Contaminated and unreliable drinking water is not isolated to a few rural communities in our region. It’s a huge problem facing both large and small communities. It’s partially the legacy of agriculture and development, which has for decades left contaminants to sit in underground aquifers that many of us rely on. It’s also because our water agencies are so fragmented, leaving dozens of tiny agencies on their own to solve really expensive, technical problems. And — because we continue to pump groundwater at unsustainable rates — the level of contaminants in the water concentrates at levels that are unsafe to drink. … ”  Read more from the Fresno Bee here:  This Week in Fresnoland: A Drinking Water Guide

Success Lake, wildlife area open with limitations

Success Lake is open on a limited basis, but much of Success Lake’s features aren’t open to the public now and not just because of COVID-19.  A major construction project and the low water level of the lake has also caused many areas at Success Lake to be closed.  The Success Lake wildlife area is now open for activities such as hiking and horseback riding. … ”  Read more from the Porterville Recorder here:  Success Lake, wildlife area open with limitations

Ridgecrest: Could recycled water help balance the basin?

If all goes according to plan, recycled water from the city’s planned $45 to $60 million wastewater treatment facility (WWTF) may be used to help balance the Indian Wells Valley groundwater basin as mandated by the state’s Sustainable Groundwater Management Act.  The city’s WWTF may provide as many as 2,016 acre-feet of recycled water per year for new beneficial uses while still maintaining enough water for the Navy golf course and the Tui Chub habitat, according to a presentation by Jeff Helsley from water consultant Stetson Engineers at the Indian Wells Valley Groundwater Authority meeting October 15. … ”  Read more from the Ridgecrest Independent here: Ridgecrest: Could recycled water help balance the basin?

Damaging Santa Ana winds are on tap for Monday in the Los Angeles region, forecasters say

Damaging Santa Ana winds could cause power outages, downed power lines and felled tree limbs on Monday, the National Weather Service said. Widespread critical fire weather conditions are likely from late Sunday night through Tuesday.  The strongest winds are expected late Sunday night through Monday, especially early Monday morning into the evening hours. Gusts of 60 to 75 mph are possible in the mountains. Winds could exceed 55 mph in the valleys and 45 mph at the coast, the weather service said. … ”  Read more from the LA Times here:  Damaging Santa Ana winds are on tap for Monday in the Los Angeles region, forecasters say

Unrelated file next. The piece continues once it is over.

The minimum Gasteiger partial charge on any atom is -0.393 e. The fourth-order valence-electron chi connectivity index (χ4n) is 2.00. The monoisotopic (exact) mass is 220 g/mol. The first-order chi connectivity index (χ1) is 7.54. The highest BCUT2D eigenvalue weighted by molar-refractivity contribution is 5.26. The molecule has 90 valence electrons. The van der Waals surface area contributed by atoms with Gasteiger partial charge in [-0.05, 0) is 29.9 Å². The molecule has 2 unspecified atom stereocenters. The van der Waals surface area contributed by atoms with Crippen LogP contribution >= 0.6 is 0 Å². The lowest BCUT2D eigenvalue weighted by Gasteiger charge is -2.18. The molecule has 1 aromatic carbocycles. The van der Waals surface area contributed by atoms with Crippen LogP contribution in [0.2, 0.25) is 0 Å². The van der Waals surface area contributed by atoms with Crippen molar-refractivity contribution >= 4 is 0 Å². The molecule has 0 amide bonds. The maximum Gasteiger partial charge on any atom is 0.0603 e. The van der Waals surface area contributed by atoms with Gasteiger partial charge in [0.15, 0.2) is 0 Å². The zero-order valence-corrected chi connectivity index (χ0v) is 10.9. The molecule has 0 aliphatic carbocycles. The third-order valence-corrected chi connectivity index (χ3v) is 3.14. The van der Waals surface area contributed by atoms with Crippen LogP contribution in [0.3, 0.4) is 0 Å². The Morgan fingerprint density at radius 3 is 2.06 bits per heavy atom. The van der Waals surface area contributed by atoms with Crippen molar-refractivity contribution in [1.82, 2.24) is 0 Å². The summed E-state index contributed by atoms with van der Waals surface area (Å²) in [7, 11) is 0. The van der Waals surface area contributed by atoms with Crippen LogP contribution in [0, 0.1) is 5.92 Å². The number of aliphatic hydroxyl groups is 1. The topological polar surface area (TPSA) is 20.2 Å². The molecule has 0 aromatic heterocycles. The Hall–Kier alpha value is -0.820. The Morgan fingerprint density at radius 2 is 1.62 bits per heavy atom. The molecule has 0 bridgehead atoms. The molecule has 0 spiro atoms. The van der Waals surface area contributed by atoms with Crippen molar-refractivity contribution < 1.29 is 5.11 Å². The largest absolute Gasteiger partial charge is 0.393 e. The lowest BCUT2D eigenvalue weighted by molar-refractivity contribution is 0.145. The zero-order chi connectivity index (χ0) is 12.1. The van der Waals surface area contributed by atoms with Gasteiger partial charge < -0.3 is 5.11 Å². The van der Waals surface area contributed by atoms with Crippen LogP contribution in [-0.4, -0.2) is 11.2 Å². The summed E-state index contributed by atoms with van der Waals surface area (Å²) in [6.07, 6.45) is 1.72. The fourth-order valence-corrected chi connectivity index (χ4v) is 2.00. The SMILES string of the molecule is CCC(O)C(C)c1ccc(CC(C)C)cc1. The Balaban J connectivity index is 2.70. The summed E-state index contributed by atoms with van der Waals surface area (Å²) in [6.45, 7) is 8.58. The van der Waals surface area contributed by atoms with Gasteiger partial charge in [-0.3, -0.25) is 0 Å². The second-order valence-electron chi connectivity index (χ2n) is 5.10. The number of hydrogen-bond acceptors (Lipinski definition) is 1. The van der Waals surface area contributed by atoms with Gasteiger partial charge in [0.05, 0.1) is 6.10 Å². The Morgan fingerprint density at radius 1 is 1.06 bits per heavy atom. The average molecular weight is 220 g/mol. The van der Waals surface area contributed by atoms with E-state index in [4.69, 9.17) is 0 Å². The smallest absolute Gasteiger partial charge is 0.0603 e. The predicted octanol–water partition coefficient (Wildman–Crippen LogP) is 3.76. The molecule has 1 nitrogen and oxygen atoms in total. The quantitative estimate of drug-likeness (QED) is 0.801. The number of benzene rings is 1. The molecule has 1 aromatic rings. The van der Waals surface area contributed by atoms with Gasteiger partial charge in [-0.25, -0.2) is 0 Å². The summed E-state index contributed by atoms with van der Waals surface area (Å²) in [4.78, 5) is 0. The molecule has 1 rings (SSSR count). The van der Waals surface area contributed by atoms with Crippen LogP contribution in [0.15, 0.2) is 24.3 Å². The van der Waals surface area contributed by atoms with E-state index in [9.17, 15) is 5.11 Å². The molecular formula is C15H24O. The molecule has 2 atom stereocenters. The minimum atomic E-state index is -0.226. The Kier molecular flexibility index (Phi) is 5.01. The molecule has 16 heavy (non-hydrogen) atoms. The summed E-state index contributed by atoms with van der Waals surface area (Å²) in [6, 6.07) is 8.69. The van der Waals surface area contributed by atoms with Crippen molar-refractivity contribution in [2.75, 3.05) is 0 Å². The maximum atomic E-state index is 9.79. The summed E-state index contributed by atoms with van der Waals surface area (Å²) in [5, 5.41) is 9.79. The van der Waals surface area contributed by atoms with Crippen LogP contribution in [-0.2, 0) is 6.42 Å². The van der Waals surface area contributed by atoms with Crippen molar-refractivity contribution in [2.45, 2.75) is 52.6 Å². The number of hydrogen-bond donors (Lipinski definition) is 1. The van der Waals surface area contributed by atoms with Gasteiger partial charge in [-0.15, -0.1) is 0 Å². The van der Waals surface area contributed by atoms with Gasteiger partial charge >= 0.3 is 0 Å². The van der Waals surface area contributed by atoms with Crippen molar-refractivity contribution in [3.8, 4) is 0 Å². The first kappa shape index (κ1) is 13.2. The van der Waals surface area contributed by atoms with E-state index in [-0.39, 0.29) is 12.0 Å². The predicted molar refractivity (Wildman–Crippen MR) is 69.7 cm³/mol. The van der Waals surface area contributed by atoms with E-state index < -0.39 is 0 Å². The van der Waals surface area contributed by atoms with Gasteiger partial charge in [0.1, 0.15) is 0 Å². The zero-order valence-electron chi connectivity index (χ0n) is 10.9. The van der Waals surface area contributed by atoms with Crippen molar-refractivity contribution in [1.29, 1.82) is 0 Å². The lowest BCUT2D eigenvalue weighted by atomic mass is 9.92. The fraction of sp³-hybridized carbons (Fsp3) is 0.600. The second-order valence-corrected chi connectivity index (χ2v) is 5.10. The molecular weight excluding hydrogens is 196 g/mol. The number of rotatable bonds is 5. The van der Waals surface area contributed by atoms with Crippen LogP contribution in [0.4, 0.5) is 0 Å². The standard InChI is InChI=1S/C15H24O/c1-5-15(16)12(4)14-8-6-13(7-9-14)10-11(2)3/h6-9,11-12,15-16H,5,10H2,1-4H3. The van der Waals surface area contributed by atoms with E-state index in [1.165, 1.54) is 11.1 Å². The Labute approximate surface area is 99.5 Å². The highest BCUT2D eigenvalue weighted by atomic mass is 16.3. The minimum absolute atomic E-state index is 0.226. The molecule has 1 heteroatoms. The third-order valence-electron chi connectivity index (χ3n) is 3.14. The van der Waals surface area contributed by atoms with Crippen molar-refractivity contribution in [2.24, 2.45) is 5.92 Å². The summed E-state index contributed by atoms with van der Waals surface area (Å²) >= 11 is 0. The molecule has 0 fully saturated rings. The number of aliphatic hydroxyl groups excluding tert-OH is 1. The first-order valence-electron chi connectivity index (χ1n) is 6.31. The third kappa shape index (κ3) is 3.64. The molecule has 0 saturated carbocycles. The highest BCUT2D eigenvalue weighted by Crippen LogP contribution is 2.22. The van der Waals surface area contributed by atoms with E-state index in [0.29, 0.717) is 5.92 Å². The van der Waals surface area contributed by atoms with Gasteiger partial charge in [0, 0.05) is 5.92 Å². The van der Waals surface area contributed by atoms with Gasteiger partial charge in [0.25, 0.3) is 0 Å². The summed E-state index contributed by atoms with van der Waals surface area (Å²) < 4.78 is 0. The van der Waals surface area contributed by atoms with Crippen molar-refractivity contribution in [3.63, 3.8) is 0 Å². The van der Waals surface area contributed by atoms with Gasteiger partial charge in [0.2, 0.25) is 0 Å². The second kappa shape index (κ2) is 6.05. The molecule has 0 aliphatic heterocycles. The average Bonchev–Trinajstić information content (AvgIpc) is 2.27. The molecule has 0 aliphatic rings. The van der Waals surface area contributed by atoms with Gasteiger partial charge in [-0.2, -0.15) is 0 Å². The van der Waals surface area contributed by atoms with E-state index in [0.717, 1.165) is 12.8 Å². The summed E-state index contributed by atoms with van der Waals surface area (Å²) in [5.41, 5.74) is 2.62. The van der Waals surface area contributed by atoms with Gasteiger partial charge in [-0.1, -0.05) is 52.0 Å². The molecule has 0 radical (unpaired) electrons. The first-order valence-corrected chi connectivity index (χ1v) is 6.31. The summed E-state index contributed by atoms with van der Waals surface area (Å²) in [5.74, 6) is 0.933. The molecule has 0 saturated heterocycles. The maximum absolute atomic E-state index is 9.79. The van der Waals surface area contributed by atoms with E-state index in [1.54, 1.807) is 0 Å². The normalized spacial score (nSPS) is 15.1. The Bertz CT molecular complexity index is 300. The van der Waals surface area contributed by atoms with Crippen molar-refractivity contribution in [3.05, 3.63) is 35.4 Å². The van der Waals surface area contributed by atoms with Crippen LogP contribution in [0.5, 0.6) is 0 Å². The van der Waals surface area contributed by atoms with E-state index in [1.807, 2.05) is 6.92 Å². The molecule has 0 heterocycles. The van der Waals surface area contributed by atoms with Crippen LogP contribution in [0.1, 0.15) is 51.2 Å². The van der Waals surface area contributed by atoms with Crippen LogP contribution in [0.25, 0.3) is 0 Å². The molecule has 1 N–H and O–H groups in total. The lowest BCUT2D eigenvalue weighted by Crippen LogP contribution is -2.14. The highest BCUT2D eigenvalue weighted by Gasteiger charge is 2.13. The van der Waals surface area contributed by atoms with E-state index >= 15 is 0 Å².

Pasadena calls for bids in Lower Arroyo Seco Restoration Project

The city has put out a request for bids for the Lower Arroyo Seco Habitat Restoration Project.   According to the notice inviting bids, the work will include the removal of existing non-native trees and vegetation; installation of native planting material; installation of a new irrigation system; and minor grading and drainage work. The estimated bid range for the work, which is listed as taking 30 workdays to complete, is $350,000 to $450,000.  … ”  Read more from Pasadena Now here:   Pasadena calls for bids in Lower Arroyo Seco Restoration Project

Contaminated Exide plant turned over to state environmental trust

An environmental trust will take over the toxic Exide battery recycling plant in Vernon to prevent its bankrupt owners from abandoning the heavily contaminated facility, the Department of Toxic Substances Control announced Friday.  Despite its earlier objections, California agreed to creation of the trust after a federal judge on Thursday rejected an emergency request to prevent Exide from dumping the site Oct. 30. The trust “avoids the many legal challenges posed by abandonment and ensures an orderly transition of ownership and responsibility for maintenance and site cleanup — all with DTSC’s close supervision and oversight,” the state agency said in a statement. … ”  Read more from the Long Beach Press-Telegram here:  Contaminated Exide plant turned over to state environmental trust

San Diego Regional Water Board vote forces city to consider rewild wetland restoration plan for Northeast Mission Bay

In a unanimous vote following two hours of public testimony, the state Regional Water Quality Control Board for the San Diego region voted 6-0 October 14 in support of a Supplemental Environmental Project (SEP) that will enable the ReWild Mission Bay “Wildest” plan for wetland restoration in northeast Mission Bay to be considered at the same level as the city’s own plan. Today’s decision marks the culmination of a two-year effort by the ReWild Coalition since the ReWild Mission Bay Wetlands Restoration Feasibility Study was released to the public in Sept. 2018. … ”  Read more from the OB Rag here: Regional Water Board vote forces city to consider rewild wetland restoration plan for Northeast Mission Bay

Imperial Irrigation District petitions appellate court to reassign Abatti case concerning attorney fees and costs

Attorneys for Imperial Irrigation District, on Friday, Oct. 23, filed a writ of mandate with the Fourth District Court of Appeal in the Michael Abatti v. IID case, seeking to have further action by the trial court reassigned to another judge.  Action is pending before the trial court regarding whether IID is entitled to a reassignment for attorney’s fees and costs. Last week, the district petitioned Judge L. Brooks Anderholt to recuse himself. He declined.  The district believes such reassignment, under the circumstances, is warranted. … ”

Click here to continue reading this press release from IID.